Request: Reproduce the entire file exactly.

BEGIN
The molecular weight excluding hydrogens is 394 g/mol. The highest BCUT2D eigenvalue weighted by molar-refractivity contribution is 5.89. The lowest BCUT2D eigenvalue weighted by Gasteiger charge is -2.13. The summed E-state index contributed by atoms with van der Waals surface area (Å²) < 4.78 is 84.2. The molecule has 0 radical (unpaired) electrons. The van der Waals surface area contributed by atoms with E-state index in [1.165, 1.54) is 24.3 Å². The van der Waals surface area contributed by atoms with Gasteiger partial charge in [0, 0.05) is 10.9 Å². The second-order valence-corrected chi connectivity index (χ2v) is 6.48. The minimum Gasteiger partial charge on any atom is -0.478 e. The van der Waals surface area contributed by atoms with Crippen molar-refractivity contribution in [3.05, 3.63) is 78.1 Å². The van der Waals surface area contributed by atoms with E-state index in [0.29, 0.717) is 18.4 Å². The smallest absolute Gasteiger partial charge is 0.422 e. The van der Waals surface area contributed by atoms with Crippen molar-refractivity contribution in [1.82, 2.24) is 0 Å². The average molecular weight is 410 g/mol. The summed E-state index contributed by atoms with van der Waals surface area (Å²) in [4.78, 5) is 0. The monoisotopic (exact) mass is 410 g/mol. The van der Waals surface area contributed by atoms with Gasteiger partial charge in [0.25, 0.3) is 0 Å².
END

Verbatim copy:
The molecular weight excluding hydrogens is 394 g/mol. The highest BCUT2D eigenvalue weighted by molar-refractivity contribution is 5.89. The lowest BCUT2D eigenvalue weighted by Gasteiger charge is -2.13. The summed E-state index contributed by atoms with van der Waals surface area (Å²) < 4.78 is 84.2. The molecule has 0 radical (unpaired) electrons. The van der Waals surface area contributed by atoms with E-state index in [1.165, 1.54) is 24.3 Å². The van der Waals surface area contributed by atoms with Gasteiger partial charge in [0, 0.05) is 10.9 Å². The second-order valence-corrected chi connectivity index (χ2v) is 6.48. The minimum Gasteiger partial charge on any atom is -0.478 e. The van der Waals surface area contributed by atoms with Crippen molar-refractivity contribution in [3.05, 3.63) is 78.1 Å². The van der Waals surface area contributed by atoms with E-state index in [0.29, 0.717) is 18.4 Å². The smallest absolute Gasteiger partial charge is 0.422 e. The van der Waals surface area contributed by atoms with Crippen molar-refractivity contribution in [1.82, 2.24) is 0 Å². The average molecular weight is 410 g/mol. The summed E-state index contributed by atoms with van der Waals surface area (Å²) in [4.78, 5) is 0. The monoisotopic (exact) mass is 410 g/mol. The van der Waals surface area contributed by atoms with Gasteiger partial charge in [0.25, 0.3) is 0 Å².